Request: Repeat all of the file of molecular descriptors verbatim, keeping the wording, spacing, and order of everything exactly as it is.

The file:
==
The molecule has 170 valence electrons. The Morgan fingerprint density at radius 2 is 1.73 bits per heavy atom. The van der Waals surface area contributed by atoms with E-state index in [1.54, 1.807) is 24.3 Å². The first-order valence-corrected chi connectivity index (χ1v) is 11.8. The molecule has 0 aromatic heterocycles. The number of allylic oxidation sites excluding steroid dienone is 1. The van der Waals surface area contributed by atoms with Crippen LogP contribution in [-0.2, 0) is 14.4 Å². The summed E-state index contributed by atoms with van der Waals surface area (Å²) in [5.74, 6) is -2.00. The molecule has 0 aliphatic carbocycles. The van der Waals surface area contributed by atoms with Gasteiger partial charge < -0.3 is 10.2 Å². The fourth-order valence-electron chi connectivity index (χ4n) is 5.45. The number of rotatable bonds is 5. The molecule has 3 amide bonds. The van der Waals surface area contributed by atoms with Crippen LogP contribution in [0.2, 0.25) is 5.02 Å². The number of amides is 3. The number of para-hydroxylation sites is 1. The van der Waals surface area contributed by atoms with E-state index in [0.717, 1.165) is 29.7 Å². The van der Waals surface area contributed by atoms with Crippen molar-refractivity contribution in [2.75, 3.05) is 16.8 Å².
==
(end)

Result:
The molecule has 170 valence electrons. The Morgan fingerprint density at radius 2 is 1.73 bits per heavy atom. The van der Waals surface area contributed by atoms with E-state index in [1.54, 1.807) is 24.3 Å². The first-order valence-corrected chi connectivity index (χ1v) is 11.8. The molecule has 0 aromatic heterocycles. The number of allylic oxidation sites excluding steroid dienone is 1. The van der Waals surface area contributed by atoms with Crippen LogP contribution in [-0.2, 0) is 14.4 Å². The summed E-state index contributed by atoms with van der Waals surface area (Å²) in [5.74, 6) is -2.00. The molecule has 0 aliphatic carbocycles. The van der Waals surface area contributed by atoms with Gasteiger partial charge < -0.3 is 10.2 Å². The fourth-order valence-electron chi connectivity index (χ4n) is 5.45. The number of rotatable bonds is 5. The molecule has 3 amide bonds. The van der Waals surface area contributed by atoms with Crippen LogP contribution in [0.2, 0.25) is 5.02 Å². The number of amides is 3. The number of para-hydroxylation sites is 1. The van der Waals surface area contributed by atoms with E-state index in [0.717, 1.165) is 29.7 Å². The van der Waals surface area contributed by atoms with Crippen molar-refractivity contribution in [2.75, 3.05) is 16.8 Å².